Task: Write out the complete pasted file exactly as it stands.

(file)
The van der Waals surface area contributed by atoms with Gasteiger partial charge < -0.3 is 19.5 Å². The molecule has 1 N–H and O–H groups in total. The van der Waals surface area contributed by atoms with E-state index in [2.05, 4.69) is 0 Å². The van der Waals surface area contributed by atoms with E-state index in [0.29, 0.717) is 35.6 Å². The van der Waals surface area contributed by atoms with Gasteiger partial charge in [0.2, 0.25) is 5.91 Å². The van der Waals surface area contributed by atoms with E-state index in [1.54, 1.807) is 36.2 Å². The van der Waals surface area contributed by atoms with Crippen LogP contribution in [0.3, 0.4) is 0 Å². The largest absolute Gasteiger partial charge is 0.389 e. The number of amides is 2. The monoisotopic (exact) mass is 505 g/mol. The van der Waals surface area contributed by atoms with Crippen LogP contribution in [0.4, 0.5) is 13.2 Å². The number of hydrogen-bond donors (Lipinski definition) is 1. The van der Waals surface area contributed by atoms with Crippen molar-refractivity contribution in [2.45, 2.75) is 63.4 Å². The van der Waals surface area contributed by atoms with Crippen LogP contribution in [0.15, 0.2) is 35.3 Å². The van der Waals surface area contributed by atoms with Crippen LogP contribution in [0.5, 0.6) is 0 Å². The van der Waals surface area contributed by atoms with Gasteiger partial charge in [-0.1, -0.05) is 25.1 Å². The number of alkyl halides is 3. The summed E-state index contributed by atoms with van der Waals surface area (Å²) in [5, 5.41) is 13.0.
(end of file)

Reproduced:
The van der Waals surface area contributed by atoms with Gasteiger partial charge < -0.3 is 19.5 Å². The molecule has 1 N–H and O–H groups in total. The van der Waals surface area contributed by atoms with E-state index in [2.05, 4.69) is 0 Å². The van der Waals surface area contributed by atoms with E-state index in [0.29, 0.717) is 35.6 Å². The van der Waals surface area contributed by atoms with Gasteiger partial charge in [0.2, 0.25) is 5.91 Å². The van der Waals surface area contributed by atoms with E-state index in [1.54, 1.807) is 36.2 Å². The van der Waals surface area contributed by atoms with Crippen LogP contribution in [0.3, 0.4) is 0 Å². The largest absolute Gasteiger partial charge is 0.389 e. The number of amides is 2. The monoisotopic (exact) mass is 505 g/mol. The van der Waals surface area contributed by atoms with Crippen LogP contribution in [0.4, 0.5) is 13.2 Å². The number of hydrogen-bond donors (Lipinski definition) is 1. The van der Waals surface area contributed by atoms with Crippen molar-refractivity contribution in [2.45, 2.75) is 63.4 Å². The van der Waals surface area contributed by atoms with Crippen LogP contribution in [0.15, 0.2) is 35.3 Å². The van der Waals surface area contributed by atoms with Crippen LogP contribution in [0.5, 0.6) is 0 Å². The van der Waals surface area contributed by atoms with Gasteiger partial charge in [-0.1, -0.05) is 25.1 Å². The number of alkyl halides is 3. The summed E-state index contributed by atoms with van der Waals surface area (Å²) in [5, 5.41) is 13.0.